Limited joint mobility syndrome (LJMS) or diabetic cheiroarthropathy is a long term complication of diabetes mellitus. The diagnosis of LJMS is based on clinical features: progression of painless stiffness of hands and fingers, fixed flexion contractures of the small hand and foot joints, impairment of fine motion and impaired grip strength in the hands. As the syndrome progresses, it can also affect other joints. It is important to properly diagnose such a complication as LJMS. Moreover, it is important to diagnose LJMS because it is known that the presence of LJMS is associated with micro-and macrovascular complications of diabetes. Due to the lack of curative treatment options, the suggested method to prevent or decelerate the development of LJMS is improving or maintaining good glycemic control. Daily stretching excercises of joints aim to prevent or delay progression of joint stiffness, may reduce the risk of inadvertent falls and will add to maintain quality of life.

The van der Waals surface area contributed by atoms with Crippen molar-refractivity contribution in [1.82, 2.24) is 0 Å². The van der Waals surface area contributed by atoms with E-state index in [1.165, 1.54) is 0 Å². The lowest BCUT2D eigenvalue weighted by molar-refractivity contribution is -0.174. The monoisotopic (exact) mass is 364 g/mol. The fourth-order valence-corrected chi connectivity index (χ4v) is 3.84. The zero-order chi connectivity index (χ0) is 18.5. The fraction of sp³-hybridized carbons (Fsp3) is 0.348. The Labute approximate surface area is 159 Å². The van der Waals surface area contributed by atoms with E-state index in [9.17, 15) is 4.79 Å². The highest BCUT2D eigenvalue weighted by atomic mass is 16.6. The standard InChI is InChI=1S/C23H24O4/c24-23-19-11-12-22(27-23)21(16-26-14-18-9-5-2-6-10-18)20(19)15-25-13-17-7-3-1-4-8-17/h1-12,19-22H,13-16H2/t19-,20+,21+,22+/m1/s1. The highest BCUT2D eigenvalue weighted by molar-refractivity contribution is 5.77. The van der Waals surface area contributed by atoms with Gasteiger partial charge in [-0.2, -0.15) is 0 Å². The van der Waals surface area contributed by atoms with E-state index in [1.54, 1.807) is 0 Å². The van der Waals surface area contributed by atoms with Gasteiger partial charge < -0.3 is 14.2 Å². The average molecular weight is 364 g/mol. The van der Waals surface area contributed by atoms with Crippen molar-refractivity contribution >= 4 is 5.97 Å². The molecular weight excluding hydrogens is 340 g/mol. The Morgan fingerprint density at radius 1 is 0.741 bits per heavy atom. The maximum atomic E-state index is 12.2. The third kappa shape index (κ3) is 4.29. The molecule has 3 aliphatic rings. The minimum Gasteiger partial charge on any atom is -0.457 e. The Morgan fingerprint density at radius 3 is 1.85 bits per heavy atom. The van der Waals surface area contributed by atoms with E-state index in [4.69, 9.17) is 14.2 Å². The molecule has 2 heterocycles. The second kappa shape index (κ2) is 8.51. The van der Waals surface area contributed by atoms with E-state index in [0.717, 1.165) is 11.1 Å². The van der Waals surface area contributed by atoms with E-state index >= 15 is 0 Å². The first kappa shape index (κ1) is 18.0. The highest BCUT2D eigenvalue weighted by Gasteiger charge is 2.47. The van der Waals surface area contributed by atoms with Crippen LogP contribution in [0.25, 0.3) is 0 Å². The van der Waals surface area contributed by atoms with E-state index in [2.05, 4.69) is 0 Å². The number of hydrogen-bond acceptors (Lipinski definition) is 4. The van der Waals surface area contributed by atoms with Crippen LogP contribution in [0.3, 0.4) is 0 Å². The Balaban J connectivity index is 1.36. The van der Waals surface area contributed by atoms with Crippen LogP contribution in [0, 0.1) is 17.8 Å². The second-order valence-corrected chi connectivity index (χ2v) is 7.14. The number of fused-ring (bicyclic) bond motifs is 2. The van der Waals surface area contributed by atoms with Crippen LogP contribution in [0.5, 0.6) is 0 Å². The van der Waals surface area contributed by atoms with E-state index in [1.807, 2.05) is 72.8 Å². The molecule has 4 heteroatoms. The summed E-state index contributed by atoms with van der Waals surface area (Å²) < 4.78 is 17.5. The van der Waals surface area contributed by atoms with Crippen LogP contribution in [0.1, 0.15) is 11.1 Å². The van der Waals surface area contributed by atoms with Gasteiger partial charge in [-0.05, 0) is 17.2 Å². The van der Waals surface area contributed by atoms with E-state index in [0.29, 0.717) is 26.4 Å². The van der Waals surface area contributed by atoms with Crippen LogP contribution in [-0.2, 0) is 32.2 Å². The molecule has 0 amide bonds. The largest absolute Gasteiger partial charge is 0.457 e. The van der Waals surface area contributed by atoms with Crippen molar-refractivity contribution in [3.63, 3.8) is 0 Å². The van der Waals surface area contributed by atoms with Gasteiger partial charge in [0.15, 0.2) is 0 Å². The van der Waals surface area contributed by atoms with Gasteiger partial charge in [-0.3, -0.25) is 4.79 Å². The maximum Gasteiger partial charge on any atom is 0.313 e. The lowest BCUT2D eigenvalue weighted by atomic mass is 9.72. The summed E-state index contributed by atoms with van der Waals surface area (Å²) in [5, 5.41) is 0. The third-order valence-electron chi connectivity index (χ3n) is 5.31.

- Diabetic cheiroarthropathy
- Limited joint mobility
- Diabetes mellitus
- Joint stiffness
- Advanced glycation endproducts